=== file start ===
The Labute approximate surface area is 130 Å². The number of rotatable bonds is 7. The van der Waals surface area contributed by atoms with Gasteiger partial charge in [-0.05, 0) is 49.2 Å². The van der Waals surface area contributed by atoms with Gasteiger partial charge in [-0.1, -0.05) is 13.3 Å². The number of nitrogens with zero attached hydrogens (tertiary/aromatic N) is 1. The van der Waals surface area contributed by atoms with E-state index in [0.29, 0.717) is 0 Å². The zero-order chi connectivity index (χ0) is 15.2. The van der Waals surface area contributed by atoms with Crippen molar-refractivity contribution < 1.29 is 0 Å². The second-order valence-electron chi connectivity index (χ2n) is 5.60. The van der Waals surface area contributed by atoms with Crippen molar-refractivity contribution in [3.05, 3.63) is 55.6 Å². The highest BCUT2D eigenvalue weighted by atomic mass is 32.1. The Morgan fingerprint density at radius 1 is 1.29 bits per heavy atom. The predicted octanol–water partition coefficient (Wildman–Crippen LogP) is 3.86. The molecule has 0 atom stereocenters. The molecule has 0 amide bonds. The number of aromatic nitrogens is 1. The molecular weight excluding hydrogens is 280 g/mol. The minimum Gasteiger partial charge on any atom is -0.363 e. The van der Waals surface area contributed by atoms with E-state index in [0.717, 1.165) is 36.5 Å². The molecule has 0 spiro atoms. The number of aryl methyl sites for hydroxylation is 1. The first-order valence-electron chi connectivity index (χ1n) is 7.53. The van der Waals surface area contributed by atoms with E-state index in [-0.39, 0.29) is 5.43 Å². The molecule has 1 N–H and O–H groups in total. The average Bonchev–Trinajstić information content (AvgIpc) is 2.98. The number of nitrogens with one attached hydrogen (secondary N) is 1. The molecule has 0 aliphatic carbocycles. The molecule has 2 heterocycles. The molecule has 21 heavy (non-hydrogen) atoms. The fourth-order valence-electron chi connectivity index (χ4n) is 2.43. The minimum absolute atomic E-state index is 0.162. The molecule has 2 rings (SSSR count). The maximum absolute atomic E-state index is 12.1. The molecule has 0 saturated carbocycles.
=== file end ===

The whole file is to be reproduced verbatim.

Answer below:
The Labute approximate surface area is 130 Å². The number of rotatable bonds is 7. The van der Waals surface area contributed by atoms with Gasteiger partial charge in [-0.05, 0) is 49.2 Å². The van der Waals surface area contributed by atoms with Gasteiger partial charge in [-0.1, -0.05) is 13.3 Å². The number of nitrogens with zero attached hydrogens (tertiary/aromatic N) is 1. The van der Waals surface area contributed by atoms with E-state index in [0.29, 0.717) is 0 Å². The zero-order chi connectivity index (χ0) is 15.2. The van der Waals surface area contributed by atoms with Crippen molar-refractivity contribution < 1.29 is 0 Å². The second-order valence-electron chi connectivity index (χ2n) is 5.60. The van der Waals surface area contributed by atoms with Crippen molar-refractivity contribution in [3.05, 3.63) is 55.6 Å². The highest BCUT2D eigenvalue weighted by atomic mass is 32.1. The Morgan fingerprint density at radius 1 is 1.29 bits per heavy atom. The predicted octanol–water partition coefficient (Wildman–Crippen LogP) is 3.86. The molecule has 0 atom stereocenters. The molecule has 0 amide bonds. The number of aromatic nitrogens is 1. The molecular weight excluding hydrogens is 280 g/mol. The minimum Gasteiger partial charge on any atom is -0.363 e. The van der Waals surface area contributed by atoms with E-state index in [0.717, 1.165) is 36.5 Å². The molecule has 0 spiro atoms. The number of aryl methyl sites for hydroxylation is 1. The first-order valence-electron chi connectivity index (χ1n) is 7.53. The van der Waals surface area contributed by atoms with E-state index in [-0.39, 0.29) is 5.43 Å². The molecule has 1 N–H and O–H groups in total. The average Bonchev–Trinajstić information content (AvgIpc) is 2.98. The number of nitrogens with one attached hydrogen (secondary N) is 1. The molecule has 0 aliphatic carbocycles. The molecule has 2 heterocycles. The molecule has 21 heavy (non-hydrogen) atoms. The fourth-order valence-electron chi connectivity index (χ4n) is 2.43. The minimum absolute atomic E-state index is 0.162. The molecule has 2 rings (SSSR count). The maximum absolute atomic E-state index is 12.1. The molecule has 0 saturated carbocycles.